So near – and yet so far………..
The Hampshire Coast had always been well within reach of London. And yet, somehow, the distance seemed to be too great to indulge in a ‘day-trip’, while at the same time, it seemed too close to choose as a destination for an annual holiday break!
But as the parents of a four year old son and a one year old daughter, it suddenly seemed to be the ideal location for a ‘family holiday’!
For some obscure reason we chose Lymington as our holiday base. Perhaps we felt it was within close proximity to both the New Forest and the Hampshire coastline. Or maybe it was the only place where we could find accommodation since ours was a somewhat late holiday booking, and early September was the holiday month of our choice.
We booked a self catering apartment that was purported to accommodate a family of four. Our journey by car to Lymington presented no problems, and when we reached the address where our apartment was situated, we were pleasantly surprised by the superiority of both the building and the building’s location.
It would seem that we had made a good choice!
Alas, appearances can be deceptive!
The building comprised a block of three ‘apartments’ – one on the ground floor, one on the second floor, and one on the first floor. And ours was situated on the first floor.
The ‘apartment’ as such was perfectly acceptable. It was clean, well furnished, and seemingly ‘faultless’! But size-wise, it was undeniably ‘small’! It consisted of a small bathroom, a small ‘kitchen-cum-dining- room-cum lounge’, and one small bedroom!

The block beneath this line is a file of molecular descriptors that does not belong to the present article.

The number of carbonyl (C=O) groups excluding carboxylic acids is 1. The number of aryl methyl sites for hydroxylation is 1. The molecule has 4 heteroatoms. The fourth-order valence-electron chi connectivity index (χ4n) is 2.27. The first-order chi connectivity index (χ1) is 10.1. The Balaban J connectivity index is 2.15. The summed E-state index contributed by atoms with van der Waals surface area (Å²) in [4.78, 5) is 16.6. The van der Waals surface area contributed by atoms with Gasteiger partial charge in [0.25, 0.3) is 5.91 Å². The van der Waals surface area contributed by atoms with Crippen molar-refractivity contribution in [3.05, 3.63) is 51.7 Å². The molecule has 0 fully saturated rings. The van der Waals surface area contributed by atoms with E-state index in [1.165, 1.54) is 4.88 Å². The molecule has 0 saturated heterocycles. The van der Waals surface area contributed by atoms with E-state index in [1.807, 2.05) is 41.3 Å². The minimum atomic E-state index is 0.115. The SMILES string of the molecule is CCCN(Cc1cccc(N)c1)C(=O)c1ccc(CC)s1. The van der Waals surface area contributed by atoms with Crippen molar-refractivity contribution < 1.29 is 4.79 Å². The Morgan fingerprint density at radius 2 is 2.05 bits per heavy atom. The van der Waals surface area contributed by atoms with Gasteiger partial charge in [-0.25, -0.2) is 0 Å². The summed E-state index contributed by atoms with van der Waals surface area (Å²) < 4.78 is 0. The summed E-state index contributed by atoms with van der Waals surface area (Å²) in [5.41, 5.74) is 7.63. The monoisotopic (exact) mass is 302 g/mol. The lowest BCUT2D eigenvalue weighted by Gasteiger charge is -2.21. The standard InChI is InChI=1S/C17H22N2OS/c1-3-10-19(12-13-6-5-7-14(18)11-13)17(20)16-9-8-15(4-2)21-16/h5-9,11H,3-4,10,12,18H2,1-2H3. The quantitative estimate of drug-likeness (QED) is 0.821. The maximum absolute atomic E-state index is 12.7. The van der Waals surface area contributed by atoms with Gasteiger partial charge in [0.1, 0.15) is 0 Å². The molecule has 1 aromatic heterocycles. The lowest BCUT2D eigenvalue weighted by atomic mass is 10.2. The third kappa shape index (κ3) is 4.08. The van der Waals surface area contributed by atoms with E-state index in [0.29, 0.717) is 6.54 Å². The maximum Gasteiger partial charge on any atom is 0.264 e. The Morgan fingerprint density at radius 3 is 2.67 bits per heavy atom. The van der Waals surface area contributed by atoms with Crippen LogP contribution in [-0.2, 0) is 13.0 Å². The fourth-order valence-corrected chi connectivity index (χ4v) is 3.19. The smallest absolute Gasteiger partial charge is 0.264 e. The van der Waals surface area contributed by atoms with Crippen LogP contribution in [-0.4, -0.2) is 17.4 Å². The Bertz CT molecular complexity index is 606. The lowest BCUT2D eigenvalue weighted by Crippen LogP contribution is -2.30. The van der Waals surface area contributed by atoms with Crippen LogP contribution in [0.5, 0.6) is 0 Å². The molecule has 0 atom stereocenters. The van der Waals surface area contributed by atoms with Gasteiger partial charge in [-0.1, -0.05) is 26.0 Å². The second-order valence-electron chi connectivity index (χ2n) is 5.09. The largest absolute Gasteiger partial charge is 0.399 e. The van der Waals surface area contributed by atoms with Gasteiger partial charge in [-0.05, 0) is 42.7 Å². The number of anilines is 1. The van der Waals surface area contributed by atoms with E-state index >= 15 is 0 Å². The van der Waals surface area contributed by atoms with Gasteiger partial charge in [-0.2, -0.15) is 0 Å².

The bedroom had two single beds and a folding zed-bed, while a large ‘cot’ occupied a sizeable corner of the kitchen!
No doubt the owner of the apartment regarded this as the ideal accommodation for a ‘family of four’ that consisted of a husband and wife, a four year old son (who could utilise the zed-bed) and a one year old baby girl (who could utilise the cot in the kitchen!)
My husband thought the accommodation was totally inadequate, and wanted to return home immediately. But I thought that our best option was ‘to make the best of a bad job’! After all, we weren’t planning to spend many ‘day-time hours’ in the apartment. It was merely a ‘sleep-over’ place – and it was more spacious than a caravan!
Or was it?
Our one year old daughter seemed to take violent exception to her ‘kitchen cot! Somehow, instinctively, she seemed to be acutely aware of the fact that she was ensconced in unfamiliar and equally unwelcome terrain! And the bedroom was so small that when the zed-bed was put down for our son, it totally blocked the door that led to the kitchen!
However, somehow, we survived the night, and the next day we set forth on an exploratory tour of our new surroundings.
While Lymington itself was a seaport, with a street that led down to the quay and a marina, it did not possess a beach. And we decided that we would spend the first day of our holiday on a ‘seaside shore’, and headed for Milford-on-Sea which was situated a mere three miles away from Lymington.
It proved to be an excellent choice, and we fell in love with Milford-on-Sea immediately. The air was exceptionally fresh, the shore was a vast expanse of seemingly untrammelled shingle, and the sea’s roaring waves battered the beach in an unceasing cacophony of frothing foam.